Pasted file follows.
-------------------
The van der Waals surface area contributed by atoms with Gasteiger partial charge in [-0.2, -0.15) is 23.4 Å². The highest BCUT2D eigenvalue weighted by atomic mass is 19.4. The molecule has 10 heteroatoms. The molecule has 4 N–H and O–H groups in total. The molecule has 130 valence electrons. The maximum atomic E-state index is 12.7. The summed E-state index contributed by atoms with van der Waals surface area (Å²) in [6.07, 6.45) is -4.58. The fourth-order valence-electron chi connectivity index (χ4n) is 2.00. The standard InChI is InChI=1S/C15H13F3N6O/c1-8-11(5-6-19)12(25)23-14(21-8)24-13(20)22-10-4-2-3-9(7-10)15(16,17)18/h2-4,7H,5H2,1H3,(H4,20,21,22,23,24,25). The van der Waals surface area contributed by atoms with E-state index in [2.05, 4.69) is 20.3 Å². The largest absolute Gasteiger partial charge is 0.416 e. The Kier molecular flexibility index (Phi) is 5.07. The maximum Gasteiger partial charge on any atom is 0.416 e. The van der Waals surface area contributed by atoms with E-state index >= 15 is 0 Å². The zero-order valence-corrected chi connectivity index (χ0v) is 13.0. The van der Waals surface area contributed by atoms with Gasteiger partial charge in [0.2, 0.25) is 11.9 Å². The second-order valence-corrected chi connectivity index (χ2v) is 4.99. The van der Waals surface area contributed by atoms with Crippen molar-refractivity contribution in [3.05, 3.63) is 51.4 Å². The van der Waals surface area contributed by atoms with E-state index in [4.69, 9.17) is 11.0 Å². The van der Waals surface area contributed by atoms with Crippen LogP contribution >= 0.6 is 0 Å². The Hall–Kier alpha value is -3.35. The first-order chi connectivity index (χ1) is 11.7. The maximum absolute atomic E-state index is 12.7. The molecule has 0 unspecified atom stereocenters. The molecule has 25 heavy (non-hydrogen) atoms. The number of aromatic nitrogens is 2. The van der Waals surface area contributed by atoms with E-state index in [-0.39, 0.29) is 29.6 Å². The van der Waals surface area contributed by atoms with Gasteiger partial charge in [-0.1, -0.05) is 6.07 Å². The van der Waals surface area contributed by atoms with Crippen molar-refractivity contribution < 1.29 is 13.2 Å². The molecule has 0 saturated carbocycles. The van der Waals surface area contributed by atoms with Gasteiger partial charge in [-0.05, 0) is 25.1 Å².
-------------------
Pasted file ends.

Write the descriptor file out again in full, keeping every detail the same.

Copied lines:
The van der Waals surface area contributed by atoms with Gasteiger partial charge in [-0.2, -0.15) is 23.4 Å². The highest BCUT2D eigenvalue weighted by atomic mass is 19.4. The molecule has 10 heteroatoms. The molecule has 4 N–H and O–H groups in total. The molecule has 130 valence electrons. The maximum atomic E-state index is 12.7. The summed E-state index contributed by atoms with van der Waals surface area (Å²) in [6.07, 6.45) is -4.58. The fourth-order valence-electron chi connectivity index (χ4n) is 2.00. The standard InChI is InChI=1S/C15H13F3N6O/c1-8-11(5-6-19)12(25)23-14(21-8)24-13(20)22-10-4-2-3-9(7-10)15(16,17)18/h2-4,7H,5H2,1H3,(H4,20,21,22,23,24,25). The van der Waals surface area contributed by atoms with E-state index in [2.05, 4.69) is 20.3 Å². The largest absolute Gasteiger partial charge is 0.416 e. The Kier molecular flexibility index (Phi) is 5.07. The maximum Gasteiger partial charge on any atom is 0.416 e. The van der Waals surface area contributed by atoms with E-state index >= 15 is 0 Å². The zero-order valence-corrected chi connectivity index (χ0v) is 13.0. The van der Waals surface area contributed by atoms with Gasteiger partial charge in [0.2, 0.25) is 11.9 Å². The second-order valence-corrected chi connectivity index (χ2v) is 4.99. The van der Waals surface area contributed by atoms with Crippen molar-refractivity contribution in [3.05, 3.63) is 51.4 Å². The van der Waals surface area contributed by atoms with E-state index in [4.69, 9.17) is 11.0 Å². The van der Waals surface area contributed by atoms with Crippen LogP contribution >= 0.6 is 0 Å². The Hall–Kier alpha value is -3.35. The first-order chi connectivity index (χ1) is 11.7. The maximum absolute atomic E-state index is 12.7. The molecule has 0 unspecified atom stereocenters. The molecule has 25 heavy (non-hydrogen) atoms. The number of aromatic nitrogens is 2. The van der Waals surface area contributed by atoms with E-state index in [-0.39, 0.29) is 29.6 Å². The van der Waals surface area contributed by atoms with Gasteiger partial charge in [-0.1, -0.05) is 6.07 Å². The van der Waals surface area contributed by atoms with Crippen molar-refractivity contribution < 1.29 is 13.2 Å². The molecule has 0 saturated carbocycles. The van der Waals surface area contributed by atoms with Gasteiger partial charge in [-0.05, 0) is 25.1 Å².